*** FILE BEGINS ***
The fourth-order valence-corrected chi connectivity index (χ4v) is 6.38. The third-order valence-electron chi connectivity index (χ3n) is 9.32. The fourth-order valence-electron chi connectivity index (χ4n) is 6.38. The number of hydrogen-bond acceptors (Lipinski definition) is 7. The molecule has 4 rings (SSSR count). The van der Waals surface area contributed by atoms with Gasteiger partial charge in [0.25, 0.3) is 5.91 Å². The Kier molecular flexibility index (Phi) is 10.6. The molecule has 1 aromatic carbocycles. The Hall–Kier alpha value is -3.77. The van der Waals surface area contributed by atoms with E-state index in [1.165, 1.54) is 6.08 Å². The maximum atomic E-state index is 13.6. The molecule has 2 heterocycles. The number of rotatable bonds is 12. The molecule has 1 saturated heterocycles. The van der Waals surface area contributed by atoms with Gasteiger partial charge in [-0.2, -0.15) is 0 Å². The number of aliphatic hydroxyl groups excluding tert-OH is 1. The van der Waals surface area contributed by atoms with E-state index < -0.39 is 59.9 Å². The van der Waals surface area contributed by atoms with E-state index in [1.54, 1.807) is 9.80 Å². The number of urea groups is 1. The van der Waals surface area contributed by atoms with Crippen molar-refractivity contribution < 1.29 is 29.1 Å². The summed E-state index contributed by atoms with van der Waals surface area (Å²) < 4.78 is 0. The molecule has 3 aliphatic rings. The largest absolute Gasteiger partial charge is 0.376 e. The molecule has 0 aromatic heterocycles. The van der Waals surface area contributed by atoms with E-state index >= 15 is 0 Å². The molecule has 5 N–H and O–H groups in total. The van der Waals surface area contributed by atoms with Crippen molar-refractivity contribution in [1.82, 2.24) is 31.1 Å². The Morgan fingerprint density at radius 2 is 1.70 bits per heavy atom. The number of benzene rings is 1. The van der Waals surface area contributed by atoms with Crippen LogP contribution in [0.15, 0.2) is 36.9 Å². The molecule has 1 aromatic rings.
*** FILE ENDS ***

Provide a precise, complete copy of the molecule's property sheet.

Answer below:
The fourth-order valence-corrected chi connectivity index (χ4v) is 6.38. The third-order valence-electron chi connectivity index (χ3n) is 9.32. The fourth-order valence-electron chi connectivity index (χ4n) is 6.38. The number of hydrogen-bond acceptors (Lipinski definition) is 7. The molecule has 4 rings (SSSR count). The van der Waals surface area contributed by atoms with Gasteiger partial charge in [0.25, 0.3) is 5.91 Å². The Kier molecular flexibility index (Phi) is 10.6. The molecule has 1 aromatic carbocycles. The Hall–Kier alpha value is -3.77. The van der Waals surface area contributed by atoms with E-state index in [1.165, 1.54) is 6.08 Å². The maximum atomic E-state index is 13.6. The molecule has 2 heterocycles. The number of rotatable bonds is 12. The molecule has 1 saturated heterocycles. The van der Waals surface area contributed by atoms with Gasteiger partial charge in [-0.2, -0.15) is 0 Å². The number of aliphatic hydroxyl groups excluding tert-OH is 1. The van der Waals surface area contributed by atoms with E-state index < -0.39 is 59.9 Å². The van der Waals surface area contributed by atoms with E-state index in [1.54, 1.807) is 9.80 Å². The number of urea groups is 1. The van der Waals surface area contributed by atoms with Crippen molar-refractivity contribution < 1.29 is 29.1 Å². The summed E-state index contributed by atoms with van der Waals surface area (Å²) < 4.78 is 0. The molecule has 3 aliphatic rings. The largest absolute Gasteiger partial charge is 0.376 e. The molecule has 0 aromatic heterocycles. The van der Waals surface area contributed by atoms with E-state index >= 15 is 0 Å². The molecule has 5 N–H and O–H groups in total. The van der Waals surface area contributed by atoms with Crippen molar-refractivity contribution in [1.82, 2.24) is 31.1 Å². The Morgan fingerprint density at radius 2 is 1.70 bits per heavy atom. The number of benzene rings is 1. The van der Waals surface area contributed by atoms with Crippen LogP contribution in [0.15, 0.2) is 36.9 Å². The molecule has 1 aromatic rings.